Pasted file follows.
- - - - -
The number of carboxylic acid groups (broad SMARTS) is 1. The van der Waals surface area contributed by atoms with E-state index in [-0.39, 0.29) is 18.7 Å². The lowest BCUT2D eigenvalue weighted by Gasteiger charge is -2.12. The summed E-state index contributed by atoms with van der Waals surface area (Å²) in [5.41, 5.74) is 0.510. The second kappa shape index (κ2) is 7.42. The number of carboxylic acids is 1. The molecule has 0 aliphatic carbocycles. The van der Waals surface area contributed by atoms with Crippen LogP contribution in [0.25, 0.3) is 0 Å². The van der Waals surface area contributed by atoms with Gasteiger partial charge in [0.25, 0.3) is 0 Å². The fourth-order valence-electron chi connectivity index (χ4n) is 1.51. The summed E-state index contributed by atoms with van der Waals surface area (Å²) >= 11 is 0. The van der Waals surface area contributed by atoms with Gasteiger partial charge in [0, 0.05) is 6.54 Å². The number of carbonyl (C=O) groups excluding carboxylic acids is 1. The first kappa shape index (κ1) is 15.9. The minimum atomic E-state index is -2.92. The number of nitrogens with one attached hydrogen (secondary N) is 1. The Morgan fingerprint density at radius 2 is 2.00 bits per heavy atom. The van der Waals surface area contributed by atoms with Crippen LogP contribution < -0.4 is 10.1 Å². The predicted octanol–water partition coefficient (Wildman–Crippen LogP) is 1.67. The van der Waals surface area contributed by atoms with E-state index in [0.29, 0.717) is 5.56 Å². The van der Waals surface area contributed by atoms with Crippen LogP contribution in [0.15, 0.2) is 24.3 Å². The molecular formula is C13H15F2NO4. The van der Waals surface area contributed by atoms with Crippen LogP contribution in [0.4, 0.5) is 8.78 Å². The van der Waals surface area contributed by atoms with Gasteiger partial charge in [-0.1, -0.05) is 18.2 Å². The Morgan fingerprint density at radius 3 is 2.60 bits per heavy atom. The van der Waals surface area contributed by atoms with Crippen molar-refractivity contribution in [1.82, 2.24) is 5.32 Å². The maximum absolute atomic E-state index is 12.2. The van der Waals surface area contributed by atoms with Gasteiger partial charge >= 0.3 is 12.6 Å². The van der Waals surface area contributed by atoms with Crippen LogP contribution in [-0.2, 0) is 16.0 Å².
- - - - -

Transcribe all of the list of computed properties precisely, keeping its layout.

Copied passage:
The number of carboxylic acid groups (broad SMARTS) is 1. The van der Waals surface area contributed by atoms with E-state index in [-0.39, 0.29) is 18.7 Å². The lowest BCUT2D eigenvalue weighted by Gasteiger charge is -2.12. The summed E-state index contributed by atoms with van der Waals surface area (Å²) in [5.41, 5.74) is 0.510. The second kappa shape index (κ2) is 7.42. The number of carboxylic acids is 1. The molecule has 0 aliphatic carbocycles. The van der Waals surface area contributed by atoms with Crippen LogP contribution in [0.25, 0.3) is 0 Å². The van der Waals surface area contributed by atoms with Gasteiger partial charge in [0.25, 0.3) is 0 Å². The fourth-order valence-electron chi connectivity index (χ4n) is 1.51. The summed E-state index contributed by atoms with van der Waals surface area (Å²) >= 11 is 0. The van der Waals surface area contributed by atoms with Gasteiger partial charge in [0, 0.05) is 6.54 Å². The number of carbonyl (C=O) groups excluding carboxylic acids is 1. The first kappa shape index (κ1) is 15.9. The minimum atomic E-state index is -2.92. The number of nitrogens with one attached hydrogen (secondary N) is 1. The Morgan fingerprint density at radius 2 is 2.00 bits per heavy atom. The van der Waals surface area contributed by atoms with Crippen LogP contribution < -0.4 is 10.1 Å². The predicted octanol–water partition coefficient (Wildman–Crippen LogP) is 1.67. The van der Waals surface area contributed by atoms with E-state index in [0.29, 0.717) is 5.56 Å². The van der Waals surface area contributed by atoms with Crippen LogP contribution in [0.15, 0.2) is 24.3 Å². The molecular formula is C13H15F2NO4. The van der Waals surface area contributed by atoms with Crippen LogP contribution in [0.4, 0.5) is 8.78 Å². The van der Waals surface area contributed by atoms with Gasteiger partial charge in [-0.1, -0.05) is 18.2 Å². The Morgan fingerprint density at radius 3 is 2.60 bits per heavy atom. The van der Waals surface area contributed by atoms with Crippen molar-refractivity contribution in [1.82, 2.24) is 5.32 Å². The maximum absolute atomic E-state index is 12.2. The van der Waals surface area contributed by atoms with Gasteiger partial charge >= 0.3 is 12.6 Å². The van der Waals surface area contributed by atoms with Crippen LogP contribution in [-0.2, 0) is 16.0 Å².